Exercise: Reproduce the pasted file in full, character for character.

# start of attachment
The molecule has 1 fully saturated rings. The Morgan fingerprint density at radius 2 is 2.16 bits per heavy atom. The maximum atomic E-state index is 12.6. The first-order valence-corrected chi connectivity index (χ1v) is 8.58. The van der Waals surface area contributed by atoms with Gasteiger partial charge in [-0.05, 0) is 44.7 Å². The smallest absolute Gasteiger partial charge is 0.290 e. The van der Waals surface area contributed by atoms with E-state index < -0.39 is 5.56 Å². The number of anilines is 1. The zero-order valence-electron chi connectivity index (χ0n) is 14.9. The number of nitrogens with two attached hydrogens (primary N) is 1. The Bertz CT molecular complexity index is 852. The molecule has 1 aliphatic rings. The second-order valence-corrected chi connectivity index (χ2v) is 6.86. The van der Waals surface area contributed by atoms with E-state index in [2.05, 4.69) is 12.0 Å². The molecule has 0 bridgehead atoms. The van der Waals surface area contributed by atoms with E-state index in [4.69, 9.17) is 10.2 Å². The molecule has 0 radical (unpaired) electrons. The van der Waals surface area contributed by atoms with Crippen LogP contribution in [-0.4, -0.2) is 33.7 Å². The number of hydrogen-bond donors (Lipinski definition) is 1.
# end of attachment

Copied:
The molecule has 1 fully saturated rings. The Morgan fingerprint density at radius 2 is 2.16 bits per heavy atom. The maximum atomic E-state index is 12.6. The first-order valence-corrected chi connectivity index (χ1v) is 8.58. The van der Waals surface area contributed by atoms with Gasteiger partial charge in [-0.05, 0) is 44.7 Å². The smallest absolute Gasteiger partial charge is 0.290 e. The van der Waals surface area contributed by atoms with E-state index < -0.39 is 5.56 Å². The number of anilines is 1. The zero-order valence-electron chi connectivity index (χ0n) is 14.9. The number of nitrogens with two attached hydrogens (primary N) is 1. The Bertz CT molecular complexity index is 852. The molecule has 1 aliphatic rings. The second-order valence-corrected chi connectivity index (χ2v) is 6.86. The van der Waals surface area contributed by atoms with E-state index in [2.05, 4.69) is 12.0 Å². The molecule has 0 bridgehead atoms. The van der Waals surface area contributed by atoms with E-state index in [4.69, 9.17) is 10.2 Å². The molecule has 0 radical (unpaired) electrons. The van der Waals surface area contributed by atoms with Crippen LogP contribution in [-0.4, -0.2) is 33.7 Å². The number of hydrogen-bond donors (Lipinski definition) is 1.